Fitch: Retailers Can Secure Their Positions with Omnichannel Investment

Stores with multiple ways to engage with customers have a solid, defensible position in the retail landscape given consumer preference for some level of in-person shopping, reported Fitch Ratings, New York.

“The pandemic affirmed the value proposition of well-established department stores and other physical retail through the clear consumer preference for omnichannel flexibility (such as in-store pickup of online orders), as well as the strong rebound in store foot traffic following the relaxation of social distancing restrictions,” Fitch said in U.S. Department Stores are Securing Positions With Omnichannel Investments. “Still, secular headwinds and execution missteps are key risks that are pressuring ratings for some sector issuers, which generally straddle the cusp between investment and speculative grade.”

Fitch noted the evolution toward omnichannel contact with customers through physical stores, websites and mobile apps benefits large retailers with good cash flow and customer connections, given the importance of efficient and reliable supply chain and well-located stores as well as the sector’s high capital barriers to entry.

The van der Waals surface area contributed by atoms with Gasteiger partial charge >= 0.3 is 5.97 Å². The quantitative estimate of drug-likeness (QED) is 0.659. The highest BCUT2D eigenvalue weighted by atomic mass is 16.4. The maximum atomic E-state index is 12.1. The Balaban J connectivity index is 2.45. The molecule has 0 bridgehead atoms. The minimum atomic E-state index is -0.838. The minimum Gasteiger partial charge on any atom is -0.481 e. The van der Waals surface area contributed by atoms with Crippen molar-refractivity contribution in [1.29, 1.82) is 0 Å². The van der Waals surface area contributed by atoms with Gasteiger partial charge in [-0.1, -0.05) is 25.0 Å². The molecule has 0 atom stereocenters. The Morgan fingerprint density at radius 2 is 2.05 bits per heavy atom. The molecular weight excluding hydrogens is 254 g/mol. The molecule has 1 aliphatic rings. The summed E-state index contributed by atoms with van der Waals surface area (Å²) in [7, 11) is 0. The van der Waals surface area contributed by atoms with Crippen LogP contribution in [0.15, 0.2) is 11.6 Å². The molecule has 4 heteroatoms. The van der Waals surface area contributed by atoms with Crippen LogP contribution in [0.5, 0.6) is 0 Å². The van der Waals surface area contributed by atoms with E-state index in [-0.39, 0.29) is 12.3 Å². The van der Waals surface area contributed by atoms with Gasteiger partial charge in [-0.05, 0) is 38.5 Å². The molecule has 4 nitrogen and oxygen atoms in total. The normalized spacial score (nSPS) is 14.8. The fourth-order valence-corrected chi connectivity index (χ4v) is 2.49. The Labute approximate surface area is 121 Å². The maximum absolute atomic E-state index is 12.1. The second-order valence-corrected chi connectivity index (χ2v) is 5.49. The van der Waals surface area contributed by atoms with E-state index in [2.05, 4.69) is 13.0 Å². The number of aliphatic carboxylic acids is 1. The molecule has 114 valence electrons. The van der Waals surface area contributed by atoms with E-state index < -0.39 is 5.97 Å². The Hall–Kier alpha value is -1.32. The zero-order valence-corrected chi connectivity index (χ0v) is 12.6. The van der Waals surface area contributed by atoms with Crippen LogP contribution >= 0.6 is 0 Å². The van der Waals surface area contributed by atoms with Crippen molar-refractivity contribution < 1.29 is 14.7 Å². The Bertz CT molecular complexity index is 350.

“The competitive landscape eased during the pandemic due to the accelerated exits or retrenchment of weaker players,” the report said. “Leaders like Kohl’s Corp., Macy’s and Nordstrom have capitalized on their relatively strong competitive and financial positions by investing in omnichannel and other initiatives that should support market share defensibility. The direct-to-consumer disruptor segment has also produced significant fallout; several direct-to-consumer brands have partnered with department stores to support growth.”

Fitch said it views Nordstrom as having the strongest operating profile within the department store sector, given its pricing niche between mid-tier and true luxury, limited exposure to weaker or declining malls and robust omnichannel offering.

“Kohl’s has benefited historically from its off-mall real estate portfolio, younger store fleet and value price orientation, but Fitch recently revised the Rating Outlook of Kohl’s to Negative given ongoing execution challenges and elevated leverage,” the report said. “Although Macy’s has made good strides with its Polaris initiatives, including pruning its store portfolio and investing in targeted marketing initiatives, the company is somewhat structurally challenged by its regional mall fleet.”

Department stores occupy “defensible positions” in the retail landscape, but they will continue to face long-term secular headwinds, the report said. These challenges include less time spent in shopping malls, changes in apparel buying behavior including ongoing trends toward casualization and competition from newer channels including value-oriented and online players.

“Difficult comparisons, shifts in spending to services and softening tailwinds in savings and employment will likely lead to modest, low- to mid-single digit retail volume declines for many goods categories, although operating profits could expand for some companies due to better inventory management and easing inflationary pressures,” Fitch noted.